• Twins Starters & Pitch Limits

    For many years the Minnesota Twins have had a reputation for protecting their starting pitchers and their method of choice for accomplishing this has been to limit the number of pitches their starters throw in a game. The Twins are not alone in counting pitches; all teams do it these days and 100 pitches per game seems to be the "gold standard" that most teams follow.

    Before pitch counts started to become prominent in the 1980s, ball clubs expected their starting pitcher to pitch a complete game unless he was injured during the game or just could not get anyone out. In days gone by, relievers were often starters who were past their prime and were finishing their careers. Being a reliever was looked upon as a step down from being a starter. In some ways it is not really that different today; hardly anyone comes out of high school or college hoping to be a reliever though there have been some exceptions over the last few years. For the most part, major league relievers are still failed starters, yet managers bring in these guys, who are in many cases not good enough to start, to bail out the starter after the starter gets in trouble or reaches his pitch limit.

    Originally posted at TwinsTrivia.com


    So what brought on this change? When I first started following baseball in the 1950's, teams usually had four starters and these starters were occasionally called on to pitch a few games in relief each season as needed. Baseball then evolved from four to five starters and the Twins joined that bandwagon in 1963. As baseball payrolls started to escalate and pitching talent became diluted due to expansion, starting pitchers became a more valuable commodity.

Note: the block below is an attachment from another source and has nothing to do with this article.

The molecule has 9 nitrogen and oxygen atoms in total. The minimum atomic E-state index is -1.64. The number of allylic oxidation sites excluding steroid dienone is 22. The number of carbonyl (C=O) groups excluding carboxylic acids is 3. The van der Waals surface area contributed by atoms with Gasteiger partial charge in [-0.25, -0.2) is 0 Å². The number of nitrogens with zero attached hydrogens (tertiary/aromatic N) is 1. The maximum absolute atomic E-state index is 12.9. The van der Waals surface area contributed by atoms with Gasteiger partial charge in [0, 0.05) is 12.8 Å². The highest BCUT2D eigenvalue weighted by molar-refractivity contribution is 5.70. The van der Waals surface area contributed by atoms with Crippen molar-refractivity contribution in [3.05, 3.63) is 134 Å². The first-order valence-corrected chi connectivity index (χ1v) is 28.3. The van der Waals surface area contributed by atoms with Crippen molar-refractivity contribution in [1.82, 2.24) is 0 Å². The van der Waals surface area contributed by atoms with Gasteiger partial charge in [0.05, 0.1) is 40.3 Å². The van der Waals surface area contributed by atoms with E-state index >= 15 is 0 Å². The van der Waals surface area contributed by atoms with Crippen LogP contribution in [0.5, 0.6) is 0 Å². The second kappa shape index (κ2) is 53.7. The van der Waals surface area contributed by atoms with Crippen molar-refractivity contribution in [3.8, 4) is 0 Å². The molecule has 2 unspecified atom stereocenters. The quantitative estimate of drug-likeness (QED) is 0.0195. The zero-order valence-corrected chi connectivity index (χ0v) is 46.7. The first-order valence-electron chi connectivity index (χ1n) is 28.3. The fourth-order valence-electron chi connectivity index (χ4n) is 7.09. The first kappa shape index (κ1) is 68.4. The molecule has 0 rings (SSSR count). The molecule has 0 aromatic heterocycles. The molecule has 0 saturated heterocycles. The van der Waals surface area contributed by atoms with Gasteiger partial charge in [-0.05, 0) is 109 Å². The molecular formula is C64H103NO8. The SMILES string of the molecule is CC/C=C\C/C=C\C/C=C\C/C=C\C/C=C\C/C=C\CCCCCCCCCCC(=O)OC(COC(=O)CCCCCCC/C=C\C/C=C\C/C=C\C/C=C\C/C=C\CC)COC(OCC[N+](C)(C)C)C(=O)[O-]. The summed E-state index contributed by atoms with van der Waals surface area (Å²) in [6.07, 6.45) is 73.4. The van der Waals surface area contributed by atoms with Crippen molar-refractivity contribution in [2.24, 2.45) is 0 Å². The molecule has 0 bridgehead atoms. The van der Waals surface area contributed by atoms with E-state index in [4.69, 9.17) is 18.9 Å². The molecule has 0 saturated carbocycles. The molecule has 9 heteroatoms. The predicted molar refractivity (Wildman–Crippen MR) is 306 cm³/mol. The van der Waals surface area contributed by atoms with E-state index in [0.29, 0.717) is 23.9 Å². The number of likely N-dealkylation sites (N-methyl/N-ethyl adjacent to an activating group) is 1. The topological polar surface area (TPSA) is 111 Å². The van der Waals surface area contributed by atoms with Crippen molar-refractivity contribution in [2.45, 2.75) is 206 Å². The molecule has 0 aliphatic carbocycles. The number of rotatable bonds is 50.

I don't have good Twins payroll data prior to 1980 but it appears the Twins highest paid player was always a position player until 1986 when Bert Blyleven became the first Twins pitcher to lay claim to that title and to make over a million dollars a season, pocketing $1,450.000. In the last 28 years the Twins highest paid player has been a position player 16 times, a starting pitcher 11 times and a closer on one occasion. You can see the numbers and the names at http://wp.me/P1YQUj-22.

    I am not sure anyone knows for sure but somewhere along the line either the players' agents or team management (I doubt it was a player) decided starting pitchers needed to be protected and that limiting the number of pitches thrown was the best way to accomplish that goal. Counting pitches isn't very scientifically validated but it is easy to do and that might be why pitch counts were chosen as the tool of choice. The stress of the game, runners on base, the weather and many other variables are not taken into consideration when all you do is count pitches to determine how hard a pitcher worked on any given day.